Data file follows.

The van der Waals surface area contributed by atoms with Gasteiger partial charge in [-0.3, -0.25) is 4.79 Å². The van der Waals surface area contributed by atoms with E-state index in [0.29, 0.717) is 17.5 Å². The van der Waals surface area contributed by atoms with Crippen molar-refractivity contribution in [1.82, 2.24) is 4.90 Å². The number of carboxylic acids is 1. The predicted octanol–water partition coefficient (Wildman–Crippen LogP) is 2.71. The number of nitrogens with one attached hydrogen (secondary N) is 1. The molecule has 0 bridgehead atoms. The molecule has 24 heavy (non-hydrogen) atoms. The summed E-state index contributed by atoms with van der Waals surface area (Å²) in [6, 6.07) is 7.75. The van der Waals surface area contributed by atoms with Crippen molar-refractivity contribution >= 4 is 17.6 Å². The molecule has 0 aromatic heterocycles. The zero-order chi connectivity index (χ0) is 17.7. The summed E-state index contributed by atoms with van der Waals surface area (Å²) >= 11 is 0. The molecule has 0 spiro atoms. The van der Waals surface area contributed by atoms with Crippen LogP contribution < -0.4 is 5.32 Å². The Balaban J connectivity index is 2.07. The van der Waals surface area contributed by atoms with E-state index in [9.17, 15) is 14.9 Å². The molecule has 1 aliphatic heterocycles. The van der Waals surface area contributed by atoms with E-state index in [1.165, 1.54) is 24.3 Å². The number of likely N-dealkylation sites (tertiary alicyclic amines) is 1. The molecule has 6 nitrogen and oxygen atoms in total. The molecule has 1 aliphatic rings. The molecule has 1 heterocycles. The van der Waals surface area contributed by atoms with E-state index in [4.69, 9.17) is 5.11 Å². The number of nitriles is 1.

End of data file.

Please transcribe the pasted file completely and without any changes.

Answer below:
The van der Waals surface area contributed by atoms with Gasteiger partial charge in [-0.3, -0.25) is 4.79 Å². The van der Waals surface area contributed by atoms with E-state index in [0.29, 0.717) is 17.5 Å². The van der Waals surface area contributed by atoms with Crippen molar-refractivity contribution in [1.82, 2.24) is 4.90 Å². The number of carboxylic acids is 1. The predicted octanol–water partition coefficient (Wildman–Crippen LogP) is 2.71. The number of nitrogens with one attached hydrogen (secondary N) is 1. The molecule has 0 bridgehead atoms. The molecule has 24 heavy (non-hydrogen) atoms. The summed E-state index contributed by atoms with van der Waals surface area (Å²) in [6, 6.07) is 7.75. The van der Waals surface area contributed by atoms with Crippen molar-refractivity contribution >= 4 is 17.6 Å². The molecule has 0 aromatic heterocycles. The zero-order chi connectivity index (χ0) is 17.7. The summed E-state index contributed by atoms with van der Waals surface area (Å²) >= 11 is 0. The molecule has 0 spiro atoms. The van der Waals surface area contributed by atoms with Crippen LogP contribution < -0.4 is 5.32 Å². The Balaban J connectivity index is 2.07. The van der Waals surface area contributed by atoms with E-state index in [9.17, 15) is 14.9 Å². The molecule has 1 aliphatic heterocycles. The van der Waals surface area contributed by atoms with E-state index in [1.165, 1.54) is 24.3 Å². The number of likely N-dealkylation sites (tertiary alicyclic amines) is 1. The molecule has 6 nitrogen and oxygen atoms in total. The molecule has 1 aliphatic rings. The molecule has 1 heterocycles. The van der Waals surface area contributed by atoms with E-state index in [4.69, 9.17) is 5.11 Å². The number of nitriles is 1.